Vicious dog attacks can affect all people, but the most common and severe injuries are to children. Nearly 4.5 Million Americans are bitten by dogs each year and one in five bites is serious enough to warrant medical attention. Close to 30,000 people each year have to undergo reconstructive surgery for lacerations, scarring and other disfigurement from dog bites.
Atlanta, Douglasville, Villa Rica, Hiram, Dallas and most other Georgia communities have leash laws which require a pet owner to have the animal fenced or otherwise restrained when on private property so that they cannot roam freely off into public property. Leash laws also require that dogs be on a leash when on public property. Should an owner violate these laws and if you or a loved one are injured by a dog, then you may recover medical bills, pain and suffering and potentially punitive damages from the owner. All you have to do is show violation of the leash law, and then you don’t have to show that the owner had knowledge of the dog’s vicious propensities.
In some rural areas, there are no leash laws. If you or a loved one is bitten by a dog where there are no leash laws, then you still may recover from the dog’s owner. But in this instance, you must show that the dog had vicious propensities and that the owner was aware of this. Under the current law, vicious propensity cannot be shown merely by showing that the breed of dog was one that has a reputation for being vicious, e.g., Pit Bull, Rottweiler, German Shepard or Doberman. You still must show that the owner had prior knowledge of the violent tendencies of the dog. This has been commonly referred to as the “One Free Bite Rule.” Again, an owner or insurance company may claim they don’t have to pay your medical bills or pain and suffering, but this rule does not apply if there is a leash law! And fortunately, most communities now have leash laws to protect the public from vicious animals.
Most animal owners have insurance coverage for their animals under their homeowner’s insurance or umbrella policy. In addition, there may be other insurance coverage depending upon what insurance you carry. Just like in any other claims situation, insurance adjusters are not looking out for your best interest. They will adjust the claim, but they will pay you the absolute minimum they can. You should consult with an attorney so that you can be sure that you have discovered all of the insurance available to you and that you get the fair amount you deserve for your injuries. Call Kenneth Crawford for a free consultation today.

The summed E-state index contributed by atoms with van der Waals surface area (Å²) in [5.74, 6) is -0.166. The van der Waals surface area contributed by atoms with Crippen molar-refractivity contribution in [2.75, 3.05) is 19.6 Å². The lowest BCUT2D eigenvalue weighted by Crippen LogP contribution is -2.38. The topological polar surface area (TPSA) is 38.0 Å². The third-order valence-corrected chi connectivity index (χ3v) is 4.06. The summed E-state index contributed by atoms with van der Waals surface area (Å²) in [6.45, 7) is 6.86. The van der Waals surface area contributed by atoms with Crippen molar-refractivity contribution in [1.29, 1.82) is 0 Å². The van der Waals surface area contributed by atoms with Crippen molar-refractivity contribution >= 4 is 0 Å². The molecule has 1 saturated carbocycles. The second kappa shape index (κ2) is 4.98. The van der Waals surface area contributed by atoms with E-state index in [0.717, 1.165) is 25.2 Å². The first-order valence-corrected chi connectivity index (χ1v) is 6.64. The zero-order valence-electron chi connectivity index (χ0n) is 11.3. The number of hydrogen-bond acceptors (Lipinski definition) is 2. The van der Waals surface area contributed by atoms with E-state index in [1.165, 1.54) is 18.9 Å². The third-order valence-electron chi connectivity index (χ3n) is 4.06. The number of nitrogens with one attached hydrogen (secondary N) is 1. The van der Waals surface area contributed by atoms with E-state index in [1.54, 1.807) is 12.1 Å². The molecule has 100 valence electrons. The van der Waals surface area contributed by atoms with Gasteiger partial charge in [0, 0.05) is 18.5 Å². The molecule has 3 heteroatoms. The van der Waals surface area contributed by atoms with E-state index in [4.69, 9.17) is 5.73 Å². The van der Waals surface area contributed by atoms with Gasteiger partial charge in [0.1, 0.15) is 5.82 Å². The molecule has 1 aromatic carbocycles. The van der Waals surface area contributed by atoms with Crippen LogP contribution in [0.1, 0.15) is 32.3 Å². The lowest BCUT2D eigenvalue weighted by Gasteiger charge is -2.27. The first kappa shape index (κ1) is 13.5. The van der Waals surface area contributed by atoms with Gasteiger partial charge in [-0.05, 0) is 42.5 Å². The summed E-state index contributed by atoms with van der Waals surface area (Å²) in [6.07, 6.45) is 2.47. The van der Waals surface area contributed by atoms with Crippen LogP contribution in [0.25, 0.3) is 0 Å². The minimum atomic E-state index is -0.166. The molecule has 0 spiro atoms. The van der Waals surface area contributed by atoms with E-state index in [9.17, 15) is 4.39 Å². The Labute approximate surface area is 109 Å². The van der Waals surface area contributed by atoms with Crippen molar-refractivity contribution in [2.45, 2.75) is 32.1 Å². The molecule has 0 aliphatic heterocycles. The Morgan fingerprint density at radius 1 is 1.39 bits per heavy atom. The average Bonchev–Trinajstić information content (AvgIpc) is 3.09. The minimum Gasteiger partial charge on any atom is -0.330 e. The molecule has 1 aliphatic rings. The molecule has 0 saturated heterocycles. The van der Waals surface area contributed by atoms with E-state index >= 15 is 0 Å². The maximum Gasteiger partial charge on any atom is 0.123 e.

Important Steps to Take After Enduring a Dog
Bite Wound In West Georgia
A person hurt in such a manner is often shellshocked. They can be emotionally shattered, vulnerable, and even disfigured. Still, the law requires even victims to be diligent in mitigating losses and protecting injury claims in order to be indemnified. You need to prove your case. These tips can assist:
• Call a first responder – Even if it seems like this is not a major injury. An untreated bite can lead to rabies or serious infection, perhaps also leading to amputation. Even a claw scratch can have severe consequences. Seeing a doctor is vital, even in the emergency room. If you have not had a tetanus shot, you will be re-immunized.
• Determine who owns or controls the aberrant animal – Make sure that this person is on notice so that the animal is secured or quarantined. In addition, you can determine if the animal is up to date on its rabies vaccination.
• Identify the liability insurance company providing potential coverage - This is crucial. As discussed, there may be more than one policy of insurance. In some cases, your own insurance may provide potential coverage for your wounds. You should consult with a lawyer to make sure you have identified all of the sources of insurance available to you.
• Call the local City and County animal control agents, and police, and lodge a complaint – The County dog police, or city animal control officer, may wish to impound the animal to prevent future injuries and test it for mange, rabies, or other disease. They may even discover that the animal has attacked others, declare it a danger, and could have it destroyed.
• Preserve of Evidence – It is crucial to take photos of the attack location, holes in fences that the dog escaped through, names, addresses, and phone numbers of witnesses or anything else that proves your story and who controls the animal. This can include daily photos of your injury and slow recovery. Preserve your clothes and the blood, dirt, or other issues for the case.